Tuesday, March 20, 2012

My husband's dirty secret

I was just thinking about how many movies there are in which a wife comes to discover that her husband has been keeping a big secret from her. Not something like a Christmas present, but rather more serious things. Think, for example, about how Ingird Bergman learns in Gaslight that husband Charles Boyer is trying to drive her crazy. Or, how Joan Fontaine comes to suspect that husband Cary Grant is trying to kill her in Suspicion. In Dark Victory, Bette Davis learns a rather different secret that her doctor/husband George Brent has hidden from her. Barbara Stanwyck learns a secret in a rather different way in Sorry, Wrong Number, while Shelley Winters never learns the secret that husband Robert Mitchum has in Night of the Hunter. Another wife who doesn't learn her husband's secret until it's OK for everybody to learn it is Eleanor Parker in Above and Beyond, although in this case it's understandable, since the secret is a matter of national security: the atomic bomb.

Why am I thinking about all these secrets? The answer to that question isn't a secret; it's that I was reminded of all these movies when I noticed that TCM's schedule for tomorrow contains the movie Conspirator, at 8:00 AM. In this case, the wife is a young Elizabeth Taylor, who was only about 18 when she made this movie. She's visiting friends in England (pay attention to Joyce, the adult daughter of the family; that's Honor Blackman, who would go on to play Pussy Galore in Goldfinger). While in England, she goes to a dance, where she meets dancing army major Michael (played by Robert Taylor). She falls in love, and the two soon get married.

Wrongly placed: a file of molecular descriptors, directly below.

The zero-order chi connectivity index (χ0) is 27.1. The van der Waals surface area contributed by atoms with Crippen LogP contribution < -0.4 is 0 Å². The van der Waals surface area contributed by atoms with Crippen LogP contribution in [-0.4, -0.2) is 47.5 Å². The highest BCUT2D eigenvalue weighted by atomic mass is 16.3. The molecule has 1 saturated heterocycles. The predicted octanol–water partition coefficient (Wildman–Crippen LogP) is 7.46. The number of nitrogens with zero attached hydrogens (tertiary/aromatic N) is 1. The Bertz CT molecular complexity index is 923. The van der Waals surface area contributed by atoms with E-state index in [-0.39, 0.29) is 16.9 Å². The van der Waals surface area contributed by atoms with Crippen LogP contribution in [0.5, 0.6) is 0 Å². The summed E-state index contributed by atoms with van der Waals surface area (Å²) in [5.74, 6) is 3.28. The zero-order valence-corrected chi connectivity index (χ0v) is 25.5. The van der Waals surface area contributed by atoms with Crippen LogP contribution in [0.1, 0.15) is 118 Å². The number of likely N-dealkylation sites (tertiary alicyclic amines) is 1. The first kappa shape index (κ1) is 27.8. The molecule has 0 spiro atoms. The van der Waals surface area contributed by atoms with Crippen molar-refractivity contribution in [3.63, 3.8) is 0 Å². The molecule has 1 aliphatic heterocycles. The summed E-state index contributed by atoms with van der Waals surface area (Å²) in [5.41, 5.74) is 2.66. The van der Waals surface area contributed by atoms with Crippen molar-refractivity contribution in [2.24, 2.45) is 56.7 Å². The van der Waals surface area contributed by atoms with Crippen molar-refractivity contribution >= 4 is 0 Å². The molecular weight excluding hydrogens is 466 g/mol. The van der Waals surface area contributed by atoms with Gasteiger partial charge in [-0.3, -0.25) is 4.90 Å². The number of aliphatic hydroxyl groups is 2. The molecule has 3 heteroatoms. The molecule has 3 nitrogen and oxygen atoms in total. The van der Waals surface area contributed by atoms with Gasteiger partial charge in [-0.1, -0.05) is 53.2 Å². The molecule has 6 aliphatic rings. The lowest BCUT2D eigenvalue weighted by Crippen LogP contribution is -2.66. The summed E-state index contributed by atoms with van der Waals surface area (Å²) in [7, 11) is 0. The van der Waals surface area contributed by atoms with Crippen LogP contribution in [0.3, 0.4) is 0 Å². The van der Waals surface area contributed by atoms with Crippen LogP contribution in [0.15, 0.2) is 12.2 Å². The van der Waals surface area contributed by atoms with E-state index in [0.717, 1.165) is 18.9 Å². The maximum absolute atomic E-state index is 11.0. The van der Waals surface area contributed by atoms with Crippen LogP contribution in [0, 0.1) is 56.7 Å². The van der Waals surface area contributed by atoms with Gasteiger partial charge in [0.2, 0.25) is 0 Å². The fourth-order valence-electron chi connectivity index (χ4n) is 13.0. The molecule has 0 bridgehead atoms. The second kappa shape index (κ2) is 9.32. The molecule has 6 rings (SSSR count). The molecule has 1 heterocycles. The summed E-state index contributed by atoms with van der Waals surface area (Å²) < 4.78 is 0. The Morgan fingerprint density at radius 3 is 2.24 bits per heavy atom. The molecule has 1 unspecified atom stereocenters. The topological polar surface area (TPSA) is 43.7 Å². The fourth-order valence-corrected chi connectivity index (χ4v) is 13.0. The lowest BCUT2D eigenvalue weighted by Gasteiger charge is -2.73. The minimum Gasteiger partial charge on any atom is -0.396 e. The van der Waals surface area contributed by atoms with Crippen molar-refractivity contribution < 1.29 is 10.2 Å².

Of course, we know that things aren't going to be a bed of roses for the two of them. Indeed, the director lets us in on the major's secret: he's passing secrets to the Communists! This is interesting, in that it's something that makes Conspirator different from a lot of the other secret-keeping films I've mentioned. With the exception of Above and Beyond (and to a lesser extent Dark Victory), the husband keeping the secret is keeping it from everybody, and not just the wife. Here, though, Robert Taylor's army major has people above him who are in on the secret. Unlike Above and Beyond, though, the Communists have feelings about the major's marriage that the army bigwigs wouldn't have had. They would rather have vetted Elizabeth Taylor's character, since they feel an unknown woman could be a threat to their organization. (Indeed, this is much like the Laraine Day character in The Woman on Pier 13.) Anyhow, Elizabeth Taylor eventually finds a piece of intelligence that her husband has been hiding, one which shows that he's a Communist. This naturally causes a conflict for both of them. For her, she wonders first what to do about the man she loves. For him, it's a question of whether the British authorities are going to arrest him because his wife turns him in, or whehter Communists are going to get him first because they discover he's caused a threat to them. One way to solve both these problems would be to kill his wife....

I don't really want to call Conspirator formulaic, even though the plot device of the husband keeping a secret from his wife is one that's been used far too much. Still, this movie does feel a bit like a road we've been down a dozen times already. That having been said, Elizabeth Taylor was really quite a good actress before she became a sort of parody of herself in the 1960s and beyond. Robert Taylor is handsome and menacing enough here, even if he's outshone by Elizabeth. Not that this is much of a surprise; a lot of great actors were outshone by Elizabeth Taylor in her films. Conspirator is sold enough entertainment, if nothing groundbreaking. It's made it to DVD courtesy of the Warner Archive, which means that you can still catch it if you miss the TCM showing, but it'll be a bit more expensive than a lot of movies.

No comments: